Reference code(s): GB 0113 MS-LAWRT
Held at: Royal College of Physicians
Title: LAWRENCE, Thomas (1711-1783)
Level of description: Collection (fonds)
Extent: 14 volumes
Name of creator(s): Lawrence | Thomas | 1711-1783 | physician
Thomas Lawrence was born on 25 May 1711 in Westminster, London, the second son of Captain Thomas Lawrence. He was educated first in Dublin, after his father was posted to Ireland in 1715. His mother died in 1724 and his father brought the family to live with his widowed sister in Southampton, who looked after the children. Lawrence continued his education at school in Southampton. In October 1727 he was admitted a commoner to Trinity College, Oxford. He graduated BA in 1730, MA in 1733, and then chose medicine as his profession. He moved to London and attended the anatomical lectures of the physician Frank Nicholls and the practice at St Thomas' Hospital. He graduated BM in 1736, and MD at Oxford in 1740.
Lawrence became anatomy reader in the University of Oxford upon Nicholls' resignation. He remained in this office for several years although he resided in London where he also delivered lectures in anatomy. He took the house previously occupied by Nicholls, in Lincoln's Inn Field. Lawrence became a candidate of the Royal College of Physicians in 1743, and a fellow the following year. He was also Goulstonian Lecturer at the College in 1744. In the same year he married Frances Chauncey, daughter of a physician at Derby, and moved to Essex Street, off the Strand. He was a censor at the College five times between 1746 and 1759, and became registrar in 1747, a position he held for almost 20 years until 1766. In 1748 he delivered the Harveian Oration.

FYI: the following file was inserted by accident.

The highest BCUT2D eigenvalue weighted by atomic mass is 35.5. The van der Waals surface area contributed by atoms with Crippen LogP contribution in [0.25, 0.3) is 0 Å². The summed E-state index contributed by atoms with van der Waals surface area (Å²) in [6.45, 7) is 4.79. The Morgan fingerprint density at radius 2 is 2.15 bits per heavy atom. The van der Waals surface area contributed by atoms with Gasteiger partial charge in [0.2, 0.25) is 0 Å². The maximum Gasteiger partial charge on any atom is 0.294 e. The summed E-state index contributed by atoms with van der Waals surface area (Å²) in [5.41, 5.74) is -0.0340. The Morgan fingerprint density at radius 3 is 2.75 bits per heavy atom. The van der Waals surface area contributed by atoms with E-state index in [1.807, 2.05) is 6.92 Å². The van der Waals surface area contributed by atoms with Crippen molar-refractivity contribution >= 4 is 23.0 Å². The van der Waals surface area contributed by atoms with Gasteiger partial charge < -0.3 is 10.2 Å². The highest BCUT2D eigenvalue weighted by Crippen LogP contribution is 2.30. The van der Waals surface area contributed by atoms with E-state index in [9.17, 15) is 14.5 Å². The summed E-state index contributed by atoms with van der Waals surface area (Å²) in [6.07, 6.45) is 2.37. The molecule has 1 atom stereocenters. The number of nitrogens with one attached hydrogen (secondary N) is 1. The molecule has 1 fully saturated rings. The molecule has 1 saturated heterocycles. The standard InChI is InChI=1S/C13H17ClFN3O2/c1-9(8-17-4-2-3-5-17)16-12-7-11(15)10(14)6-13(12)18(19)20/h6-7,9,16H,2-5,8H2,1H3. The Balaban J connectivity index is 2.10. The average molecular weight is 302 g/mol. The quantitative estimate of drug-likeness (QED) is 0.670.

In 1750 Lawrence stopped lecturing, in the face of the overwhelming success of the lectures of the Scottish surgeon William Hunter, and instead devoted himself entirely to general practice. In 1751 he delivered the Royal College of Physicians' Croonian Lectures, and was appointed Lumleian Lecturer in 1755. The following year he published Hydrops: Disputatio Medica, which took the form of an imaginary conversation between the great physicians Baldwin Hamey, Sir George Ent, and William Harvey. Lawrence was named an elect of the College in 1759, and was made consiliarius (adviser to the president) in 1760, 1761, and 1763. He wrote a biography of Harvey, which was prefixed to the College's publication on the works of Harvey, Guilielmi Harveii Opera Omnia a Collegio Medicorum (1766). Lawrence was awarded £100 for his services.